are manipulated by functions during business process execution. Entity
Relationship diagrams are used for data modelling.
• Business Value View or Output View: The business value view describes
the outcome of business processes, i.e., the products and services the enterprise
generates. These can be physical goods like automobiles or electronic
devices, as well as intangible goods, such as a processed order or a flight
These views are integrated in a control view. This control view provides linkage
between the artefacts in the different views. Functions, for instance, are
associated with the organizations that are responsible for conducting these
functions. Analogously, data and business value artefacts are associated with
functions, data, and organization, providing an integrated view of the business
processes of an enterprise.
Process modelling uses event-driven process chains. The main building
blocks of event-driven process chains are events, functions, connectors, and
control flow edges, as shown in Figure 4.33.
The entering of a business-relevant state is represented by an event in an
event-driven process chain. Examples of events are the receipt of an order, the
completion of processing an order, and the completion of shipping a product.
In event-driven process chains, events are represented by hexagons. Events
are marked by a string, often of the type order is received, indicating a business
relevant object (order) and the state change that has occurred to this object (is received). Events trigger functions, and functions are triggered by events.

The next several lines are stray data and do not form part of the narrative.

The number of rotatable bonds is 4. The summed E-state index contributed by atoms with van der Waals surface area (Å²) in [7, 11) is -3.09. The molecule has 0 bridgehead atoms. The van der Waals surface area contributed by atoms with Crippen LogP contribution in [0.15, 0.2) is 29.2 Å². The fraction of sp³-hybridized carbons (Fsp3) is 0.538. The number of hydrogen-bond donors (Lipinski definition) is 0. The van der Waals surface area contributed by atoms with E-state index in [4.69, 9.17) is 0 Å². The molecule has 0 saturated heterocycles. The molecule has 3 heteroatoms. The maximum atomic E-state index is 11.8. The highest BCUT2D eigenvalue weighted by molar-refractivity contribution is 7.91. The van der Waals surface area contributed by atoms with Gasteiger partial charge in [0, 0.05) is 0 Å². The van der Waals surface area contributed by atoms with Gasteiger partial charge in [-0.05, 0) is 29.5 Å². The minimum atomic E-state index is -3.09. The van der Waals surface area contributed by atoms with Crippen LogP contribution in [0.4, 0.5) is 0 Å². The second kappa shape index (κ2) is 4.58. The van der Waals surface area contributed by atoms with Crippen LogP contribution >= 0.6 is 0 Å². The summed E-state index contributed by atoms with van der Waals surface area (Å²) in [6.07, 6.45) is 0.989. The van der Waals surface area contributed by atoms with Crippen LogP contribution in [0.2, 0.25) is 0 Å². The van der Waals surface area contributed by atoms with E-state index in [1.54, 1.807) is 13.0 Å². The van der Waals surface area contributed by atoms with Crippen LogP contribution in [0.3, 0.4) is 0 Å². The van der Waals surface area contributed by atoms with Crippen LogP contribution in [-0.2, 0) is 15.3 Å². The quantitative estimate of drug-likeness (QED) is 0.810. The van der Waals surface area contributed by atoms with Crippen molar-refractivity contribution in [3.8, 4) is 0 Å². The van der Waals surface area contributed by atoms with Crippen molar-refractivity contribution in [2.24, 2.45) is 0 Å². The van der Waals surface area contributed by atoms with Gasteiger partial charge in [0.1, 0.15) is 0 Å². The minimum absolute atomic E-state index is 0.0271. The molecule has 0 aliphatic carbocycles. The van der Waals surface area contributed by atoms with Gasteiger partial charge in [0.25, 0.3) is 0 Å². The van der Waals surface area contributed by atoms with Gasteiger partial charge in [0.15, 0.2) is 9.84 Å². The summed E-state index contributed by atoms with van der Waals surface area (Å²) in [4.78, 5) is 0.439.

Events are passive elements in the sense that they do not provide decisions.
Functions represent units of work. The granularity of these functions depends
on the modelling purpose. In general, functions in event-driven process
chains are at a rather low level of granularity; their contribution to functions
at higher levels of granularity or to business goals is specified in the functional
Unlike events, functions are active elements that take input and transform
it to output. Input and output can be information products or physical products.
Functions can also make decisions that influence the behaviour of the
process through connector nodes associated with the function. Functions are
triggered by events, and on the completion of a function, an event occurs. In
event-driven process chains, functions are represented by rounded rectangles.
Connectors are used to model causal ordering relations, i.e., to represent
the process logic. There are three types of connectors, for logical and, or, and
exclusive or (xor). These connectors serve both as split nodes and as join
nodes. Depending on the number of incoming edges, it can be determined if
a connector is a split connector or a join connector.
It is also possible that connectors serve at the same time as split connector
and join connector. In case split and join realize the same semantics (for
instance, both have and semantics), a connector with an and symbol suffices.
In case the split and join have different semantics, the connector can be divided
into an upper and a lower part, each of which holds a notational symbol. Other combinations
are also possible. Edges are used to provide the glue between events, functions,
and connectors. Event-driven process chains are defined as follows.